News You Can't Use: Anger Rooms Are All the Rage

It's time for another story that just screams "societal health" and "Edward Gibbon didn't write about this sort of thing." It's an amazing tale about how ostensible adults (millennials, so call that one a push, to be fair) have been reduced to special smash rooms to cure the ennui that sometimes arises from having "whatever my professor told me" as a unifying belief system. Yes, it's time to wreck material objects to temporarily cure the massive void within and if we can earn a few federal reserve play-money notes in the process, well we are capitalists again now that whats-his-name went back to his native Hawaii or Indonesia or whatever.

Smashing things may not seem at first blush to be a winning idea to wrap a business around.

A demolition business? Removing decrepit buildings to make way for new and better construction. That's just, like, not a winning idea. Stick with this B-boy Crew, that's where the real money is.

Since March, however, nearly 1,500 people have shown up to break housewares, electronics and furniture at the Wrecking Club, two reinforced rooms in the basement of a building in the garment district of Manhattan.

New York don't play, sucka. My idea of weekend recreation is smashing a fudging microwave and putting the boots to a living room set. You in the garment district now, fool. Get out while you still got yo' life.

Many of this number are couples looking for something more piquant than the usual date-night fare, said Tom Daly, the Wrecking Club’s proprietor.

I've finally found a good place to take my "fatal attraction" head-case. You can just pretend you're killing my daughter's rabbit and then cooking it.

“That’s the cool thing about addressing an instinct,” he said on a recent steamy afternoon. “Everyone’s got it.”

Nihilistic and pointless destruction, the common glue that unites all of humanity. Who hasn't wanted to kick the stuff out of a love seat or whatever? If you said "no," you're a liar.

Last fall, politics drove the business at the Anger Room, which opened in Dallas in 2008.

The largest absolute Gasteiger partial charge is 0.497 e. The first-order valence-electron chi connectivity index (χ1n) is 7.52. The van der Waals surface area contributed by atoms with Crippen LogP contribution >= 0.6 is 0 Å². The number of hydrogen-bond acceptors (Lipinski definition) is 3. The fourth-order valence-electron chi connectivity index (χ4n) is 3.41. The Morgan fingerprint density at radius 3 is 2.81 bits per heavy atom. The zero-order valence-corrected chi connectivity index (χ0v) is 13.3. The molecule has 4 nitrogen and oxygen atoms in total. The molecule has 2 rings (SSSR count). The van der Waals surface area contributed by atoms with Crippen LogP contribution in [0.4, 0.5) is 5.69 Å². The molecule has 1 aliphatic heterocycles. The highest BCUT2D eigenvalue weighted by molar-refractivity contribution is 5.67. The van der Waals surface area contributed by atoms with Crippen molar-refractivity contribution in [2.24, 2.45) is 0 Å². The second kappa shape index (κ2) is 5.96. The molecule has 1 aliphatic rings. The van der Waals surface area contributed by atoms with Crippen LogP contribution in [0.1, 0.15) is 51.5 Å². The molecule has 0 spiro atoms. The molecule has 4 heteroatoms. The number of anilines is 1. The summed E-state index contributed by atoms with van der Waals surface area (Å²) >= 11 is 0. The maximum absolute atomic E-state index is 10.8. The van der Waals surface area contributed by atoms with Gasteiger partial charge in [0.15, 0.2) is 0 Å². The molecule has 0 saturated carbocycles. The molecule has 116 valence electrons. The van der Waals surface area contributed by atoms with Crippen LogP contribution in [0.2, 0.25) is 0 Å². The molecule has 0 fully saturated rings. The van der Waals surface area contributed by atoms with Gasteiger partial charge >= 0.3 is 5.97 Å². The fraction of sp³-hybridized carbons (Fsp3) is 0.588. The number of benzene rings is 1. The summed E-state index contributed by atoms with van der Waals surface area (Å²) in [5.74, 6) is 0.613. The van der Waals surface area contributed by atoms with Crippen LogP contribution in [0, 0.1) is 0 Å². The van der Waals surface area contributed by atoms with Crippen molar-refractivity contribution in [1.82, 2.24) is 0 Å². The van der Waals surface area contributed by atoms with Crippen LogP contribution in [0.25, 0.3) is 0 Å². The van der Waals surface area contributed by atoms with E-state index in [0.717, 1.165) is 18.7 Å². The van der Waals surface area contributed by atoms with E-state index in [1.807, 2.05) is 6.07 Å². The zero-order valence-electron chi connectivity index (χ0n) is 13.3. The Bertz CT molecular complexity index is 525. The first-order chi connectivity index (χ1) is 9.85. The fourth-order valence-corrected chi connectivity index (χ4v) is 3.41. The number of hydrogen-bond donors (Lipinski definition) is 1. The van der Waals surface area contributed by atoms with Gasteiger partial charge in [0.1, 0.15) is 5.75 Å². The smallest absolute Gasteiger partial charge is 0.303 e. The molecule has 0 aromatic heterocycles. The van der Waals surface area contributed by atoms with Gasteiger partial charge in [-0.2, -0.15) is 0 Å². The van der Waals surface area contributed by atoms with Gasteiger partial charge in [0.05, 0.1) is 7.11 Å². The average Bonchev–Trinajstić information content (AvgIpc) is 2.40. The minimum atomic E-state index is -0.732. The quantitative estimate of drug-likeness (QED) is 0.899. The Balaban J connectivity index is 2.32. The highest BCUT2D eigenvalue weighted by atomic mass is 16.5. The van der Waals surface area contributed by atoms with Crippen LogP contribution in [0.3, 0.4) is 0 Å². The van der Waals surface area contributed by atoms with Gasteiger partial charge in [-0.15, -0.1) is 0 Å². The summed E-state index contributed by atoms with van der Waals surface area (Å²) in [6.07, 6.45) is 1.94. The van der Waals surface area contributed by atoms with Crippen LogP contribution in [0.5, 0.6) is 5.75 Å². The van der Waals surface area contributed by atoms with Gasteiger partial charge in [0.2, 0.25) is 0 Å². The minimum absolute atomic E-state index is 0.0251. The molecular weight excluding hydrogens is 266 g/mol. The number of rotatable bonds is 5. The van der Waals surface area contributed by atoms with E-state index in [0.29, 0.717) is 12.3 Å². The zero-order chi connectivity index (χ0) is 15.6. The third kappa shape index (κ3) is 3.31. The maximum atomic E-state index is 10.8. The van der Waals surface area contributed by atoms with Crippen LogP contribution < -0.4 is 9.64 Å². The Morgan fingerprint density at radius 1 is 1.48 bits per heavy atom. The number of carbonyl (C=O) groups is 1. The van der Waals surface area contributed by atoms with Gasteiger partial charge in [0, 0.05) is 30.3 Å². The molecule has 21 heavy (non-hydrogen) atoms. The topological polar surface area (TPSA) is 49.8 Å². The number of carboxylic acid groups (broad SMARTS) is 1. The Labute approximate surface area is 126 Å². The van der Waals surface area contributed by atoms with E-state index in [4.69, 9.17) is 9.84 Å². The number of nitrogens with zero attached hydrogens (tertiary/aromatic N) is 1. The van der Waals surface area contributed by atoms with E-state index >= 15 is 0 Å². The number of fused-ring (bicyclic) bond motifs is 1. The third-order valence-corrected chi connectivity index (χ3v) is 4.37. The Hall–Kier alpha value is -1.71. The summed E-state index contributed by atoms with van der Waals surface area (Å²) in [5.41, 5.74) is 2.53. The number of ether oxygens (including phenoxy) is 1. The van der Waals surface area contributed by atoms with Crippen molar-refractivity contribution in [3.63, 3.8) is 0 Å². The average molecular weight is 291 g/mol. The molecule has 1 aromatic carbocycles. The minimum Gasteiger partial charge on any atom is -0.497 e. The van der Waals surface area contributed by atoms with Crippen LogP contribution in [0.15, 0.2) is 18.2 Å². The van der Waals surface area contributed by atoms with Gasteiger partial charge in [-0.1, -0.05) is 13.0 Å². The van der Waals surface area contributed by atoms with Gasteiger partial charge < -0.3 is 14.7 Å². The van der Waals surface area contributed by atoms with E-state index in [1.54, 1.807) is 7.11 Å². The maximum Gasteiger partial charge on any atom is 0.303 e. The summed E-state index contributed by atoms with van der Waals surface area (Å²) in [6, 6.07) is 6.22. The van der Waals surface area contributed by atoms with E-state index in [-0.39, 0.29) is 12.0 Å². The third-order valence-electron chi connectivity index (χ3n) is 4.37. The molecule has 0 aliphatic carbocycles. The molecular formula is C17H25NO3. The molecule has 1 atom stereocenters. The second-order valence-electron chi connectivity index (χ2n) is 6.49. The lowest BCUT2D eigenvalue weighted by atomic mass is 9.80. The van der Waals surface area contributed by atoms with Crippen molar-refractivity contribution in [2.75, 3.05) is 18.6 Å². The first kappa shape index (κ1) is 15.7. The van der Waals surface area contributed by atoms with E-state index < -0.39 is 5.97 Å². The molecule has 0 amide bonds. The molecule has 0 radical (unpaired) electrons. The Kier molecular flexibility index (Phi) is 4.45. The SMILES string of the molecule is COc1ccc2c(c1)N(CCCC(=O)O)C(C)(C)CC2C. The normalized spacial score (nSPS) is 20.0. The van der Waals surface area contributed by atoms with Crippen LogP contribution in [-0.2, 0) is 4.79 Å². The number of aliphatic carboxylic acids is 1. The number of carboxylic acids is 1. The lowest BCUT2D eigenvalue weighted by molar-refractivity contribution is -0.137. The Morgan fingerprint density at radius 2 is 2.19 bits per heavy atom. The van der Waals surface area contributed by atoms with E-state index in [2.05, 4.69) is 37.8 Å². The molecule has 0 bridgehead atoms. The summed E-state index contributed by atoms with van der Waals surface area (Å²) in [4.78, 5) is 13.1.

A city populated by costumed junkies, mole people and dangerous break-dancers and the one that shot Kennedy. These are the best sources of that highly non-decadent modern culture.

Clients showed up by the hundreds to batter human effigies of Hillary Clinton and Donald J. Trump.

We've said it before and we'll say it again: democracy is bad.

“We’ve helped a lot of angry couples,” said Stephen Shew, the owner. (His date-night package, $70 for two electronic devices and 20 items of crockery, from lawn gnomes to ceramic vases, is wildly popular on Valentine’s Day.)

Pleasuring yourself while openly weeping is also popular on that day, but I'm not sure how I can monetize that.

A starter session costs $30 for 30 minutes with two or three electronic devices and a bucket of dishes. 

You're paying for your time with the dishes. Whatever you mutually agree to do while together has nothing to do with the "donation" you already paid.

Die, flatware!!!

Sometimes people donate things, Mr. Daly said, adding that everything smashed at the Wrecking Club is properly recycled.
 
See, it's not wasteful idiocy from adult babies. We're saving the environment.

Mr. Daly has happy memories of demolishing a swing set in his parents’ backyard, at their request, after he and his siblings had left home, and these sparked his imagination.

I have warm fuzzy memories of busting swings.

“I wanted it to have a Brooklyn-in-the-1990s vibe. I think he crushed it.”

This is a joke. Why aren't you laughing?

Full Article.

Aaron Zehner is the author of "The Foolchild Invention" available in paperback and e-book format. Read free excerpts here and here.